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Explore Sonoma Flowers and Winery Gardens

McEvoy Ranch

Enjoy the spectacular spring flowers of Sonoma. Visit any of the Sonoma County’s state parks, for a brilliant display of colorful flowers rolling across the hills. Take time to smell the roses this season, and because some of these gardens are at some of Sonoma wineries, you can enjoy the bouquets of fine California wines at the same time.

Edible Flowers
You can spend an entire afternoon at the Kendall-Jackson Wine Center, exploring its two-and-a-half-acre Eden. Sip some wine and stroll the culinary gardens, the sensory garden showcasing plants with aromas found in wine, and the Blooms of Bressingham flower palace. Be sure to savor the edible flower collection, too – you may never look at those delicate blossoms the same way again, after you’ve realized how tasty they can be on the tongue.

Complimentary, self-guided Garden Tours are offered daily at 11 a.m., 1 p.m. and 3 p.m. (weather permitting). Private garden tours and wine tastings are available for groups of 10 or more at $10-$20 per person.

5007 Fulton Rd., Santa Rosa, 707-571-7500, kj.com.

Ten Thousand Tulips
Ferrari-Carano Winery features five acres of diverse gardens that, in 1987, took founder Rhonda Carano 16 months just to plan and complete the initial planting. Each area has its own mood, starting with the Italian/French parterre style of the master garden showcasing classic, geometric shapes.

The enclosed garden at the front of the estate has a more relaxed park-like setting abundant with trees, shrubs, perennials and annuals. You can spend hours leisurely strolling the meandering paths and foot bridges along a rippling stream, waterfalls and fish-filled ponds, discovering more than 2,000 species of trees and shrubs conveniently marked with identification tags.

Enjoy bronze sculptures from world-renowned artists, and don’t miss the full acre show garden with massive flower plantings in the fashion of Butchart Gardens in British Columbia.

For spring: More than 10,000 tulips and daffodils burst through the earth for a lavish carpet of color. There’s even a tulip hotline (707-433-5349), to track the best bloom times.

8761 Dry Creek Rd., Healdsburg, 707-431-1742, ferrari-carano.com.

A Rose by Any Other Name
Originally planted in the 1880s, the Korbel Rose Garden at Korbel Champagne Cellars explodes to life in the spring with the blooms of hundreds of bulbs, then continues into summer and fall with more than 250 varieties of antique roses.

Some 1,000 types of other flowers capture the senses, too, set in mini micro-climate gardens specially designed to celebrate different areas of the world. For a full day, you can grab a picnic lunch at the on-site deli.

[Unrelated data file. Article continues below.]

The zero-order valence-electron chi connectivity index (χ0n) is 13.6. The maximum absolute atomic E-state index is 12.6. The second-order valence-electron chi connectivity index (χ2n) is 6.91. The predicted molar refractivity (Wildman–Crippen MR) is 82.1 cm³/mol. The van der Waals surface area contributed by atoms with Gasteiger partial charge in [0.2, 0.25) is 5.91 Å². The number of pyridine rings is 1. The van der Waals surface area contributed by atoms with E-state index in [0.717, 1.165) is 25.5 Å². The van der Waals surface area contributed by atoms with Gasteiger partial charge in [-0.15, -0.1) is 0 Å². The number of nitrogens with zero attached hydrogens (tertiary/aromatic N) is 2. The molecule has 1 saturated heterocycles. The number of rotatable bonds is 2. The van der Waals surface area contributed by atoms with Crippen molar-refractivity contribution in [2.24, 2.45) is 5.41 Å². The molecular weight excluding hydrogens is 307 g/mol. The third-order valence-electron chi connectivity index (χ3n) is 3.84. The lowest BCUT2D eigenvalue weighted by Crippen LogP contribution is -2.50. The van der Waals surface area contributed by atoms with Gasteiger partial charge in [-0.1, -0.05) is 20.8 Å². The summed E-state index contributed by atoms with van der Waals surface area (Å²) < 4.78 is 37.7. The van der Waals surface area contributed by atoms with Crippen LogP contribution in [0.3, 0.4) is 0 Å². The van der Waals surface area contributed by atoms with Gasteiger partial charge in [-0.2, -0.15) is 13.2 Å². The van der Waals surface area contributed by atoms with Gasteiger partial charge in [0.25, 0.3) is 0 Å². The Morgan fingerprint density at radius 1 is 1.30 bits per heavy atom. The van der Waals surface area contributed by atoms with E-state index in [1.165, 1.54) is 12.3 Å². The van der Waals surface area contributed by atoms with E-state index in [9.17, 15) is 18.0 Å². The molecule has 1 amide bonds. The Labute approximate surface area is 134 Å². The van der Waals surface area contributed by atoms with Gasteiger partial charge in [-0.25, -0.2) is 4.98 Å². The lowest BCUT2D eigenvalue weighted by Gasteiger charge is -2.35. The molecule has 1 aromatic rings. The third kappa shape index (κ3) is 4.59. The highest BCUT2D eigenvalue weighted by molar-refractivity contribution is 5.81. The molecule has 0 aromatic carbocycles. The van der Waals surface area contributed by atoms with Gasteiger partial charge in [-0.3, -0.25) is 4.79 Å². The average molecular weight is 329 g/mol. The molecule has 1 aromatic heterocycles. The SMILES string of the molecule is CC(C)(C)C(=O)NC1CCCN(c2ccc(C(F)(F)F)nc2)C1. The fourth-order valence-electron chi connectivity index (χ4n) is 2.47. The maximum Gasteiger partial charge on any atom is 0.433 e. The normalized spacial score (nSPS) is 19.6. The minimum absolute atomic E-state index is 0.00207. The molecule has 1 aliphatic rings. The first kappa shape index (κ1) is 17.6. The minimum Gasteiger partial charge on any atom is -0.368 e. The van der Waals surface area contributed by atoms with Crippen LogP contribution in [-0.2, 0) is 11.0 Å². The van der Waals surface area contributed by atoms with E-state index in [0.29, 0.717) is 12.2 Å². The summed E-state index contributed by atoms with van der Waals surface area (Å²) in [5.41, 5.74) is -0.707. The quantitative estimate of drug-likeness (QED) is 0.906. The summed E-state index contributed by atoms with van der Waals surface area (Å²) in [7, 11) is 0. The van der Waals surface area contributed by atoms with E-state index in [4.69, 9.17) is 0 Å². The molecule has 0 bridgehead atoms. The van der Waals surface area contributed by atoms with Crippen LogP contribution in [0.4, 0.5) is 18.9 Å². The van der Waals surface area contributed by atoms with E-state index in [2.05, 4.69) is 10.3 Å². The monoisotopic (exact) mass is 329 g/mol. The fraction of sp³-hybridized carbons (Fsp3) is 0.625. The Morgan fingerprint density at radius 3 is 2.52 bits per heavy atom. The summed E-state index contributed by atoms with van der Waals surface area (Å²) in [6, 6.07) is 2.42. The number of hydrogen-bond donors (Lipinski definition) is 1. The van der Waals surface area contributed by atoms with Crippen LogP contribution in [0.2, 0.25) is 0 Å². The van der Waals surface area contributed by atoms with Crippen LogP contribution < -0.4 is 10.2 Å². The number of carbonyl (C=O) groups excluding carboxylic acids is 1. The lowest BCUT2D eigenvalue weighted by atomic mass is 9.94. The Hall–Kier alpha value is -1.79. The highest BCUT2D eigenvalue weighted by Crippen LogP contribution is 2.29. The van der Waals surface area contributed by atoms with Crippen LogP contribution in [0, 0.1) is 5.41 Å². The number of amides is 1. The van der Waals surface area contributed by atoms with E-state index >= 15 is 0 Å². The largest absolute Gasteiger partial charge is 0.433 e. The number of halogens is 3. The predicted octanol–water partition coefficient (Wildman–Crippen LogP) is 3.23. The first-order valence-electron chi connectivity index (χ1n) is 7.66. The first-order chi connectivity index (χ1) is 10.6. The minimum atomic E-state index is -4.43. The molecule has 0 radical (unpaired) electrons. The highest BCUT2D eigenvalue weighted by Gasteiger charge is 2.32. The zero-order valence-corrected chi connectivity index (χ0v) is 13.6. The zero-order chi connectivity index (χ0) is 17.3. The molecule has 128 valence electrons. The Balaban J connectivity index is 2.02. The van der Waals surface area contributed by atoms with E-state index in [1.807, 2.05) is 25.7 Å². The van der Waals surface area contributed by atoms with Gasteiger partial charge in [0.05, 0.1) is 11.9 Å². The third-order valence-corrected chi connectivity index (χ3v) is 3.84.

The Garden Tour is offered daily at 1 p.m. and 3 p.m., Tuesday through Sunday, mid-April through mid-October.
13250 River Rd., Guerneville, 707-824-7316, korbel.com.

This Bud’s for You
Seeing the gardens may inspire your green thumb. It’s the May Day Plant Sale to the rescue, held May 6 at Luther Burbank Home & Gardens in Santa Rosa. Starting at 10 a.m., would-be florists can purchase plants propagated from the gardens or grown from seeds related to world-renowned Burbank creations.

Stock up on a variety of perennials and annuals, most in four-inch pots ranging from $2 to $9. You can also explore the beauty at your leisure, since Garden tours begin each year on April 1, offered every half-hour between 10 a.m. and 3:30 p.m., bringing a 45 minute tour of the Gardens, Home & Greenhouse for just $7 (children under 12 are free).

204 Santa Rosa Ave., Santa Rosa, 707-524-5445, lutherburbank.org.

Sowing the Seeds of Love
For ideas on how to plant and cultivate those baby flowers, sign up for the “Through the Garden Gate” tour of seven breathtaking Santa Rosa gardens. The annual event, held as a benefit for LifeWorks of Sonoma County and other non-profits selected by the Sonoma County Medical Association Alliance and Foundation, takes place in May.

The self-guided walk offers unique access to seven private properties, and the chance to discuss gardening inspirations and techniques with the gardeners themselves. In a previous event, one location was a Spanish-style home with an exquisite multi-level garden showcasing large native oaks, many fruit trees and hundreds of blooming bulbs; another was a countryside estate in a wonderland of potted succulents, colorful flower beds, rhododendrons and charming garden structures shaded by towering redwoods.

Tours are by reservation, for more information, visit www.scmaa.org.

Flowers and Fashion
Once you get those flowers, you might wonder what to do with them (Vases everywhere! Blooms tucked behind your ears!). At McEvoy Ranch in Petaluma, one of the largest U.S. producers of estate-grown olives, the annual Orchard and Garden program includes some ideas. Programs are held April through October.

First, start with the McEvoy Ranch’s Garden Walk and Lunch, for an in-depth tour of the 550-acre ranch’s fruit orchards and certified organic gardens brimming with heirloom flowers and vegetables.

McEvoy Ranch’s head gardener Margaret Koski-Kent and her expert garden staff will discuss organic gardening techniques and give helpful tips on seed-saving, crop rotation and composting.  The tour concludes with a sensory evaluation of the olive oil and a seasonally inspired lunch.

Then, enjoy the Floral Arranging Workshop, perfect for novice or floral experts, as a hands-on workshop in the art of building bouquets and envisioning centerpieces. All materials are provided and participants leave with their handcrafted arrangements.

5935 Red Hill Rd., Petaluma, 707-778-2307, mcevoyranch.com.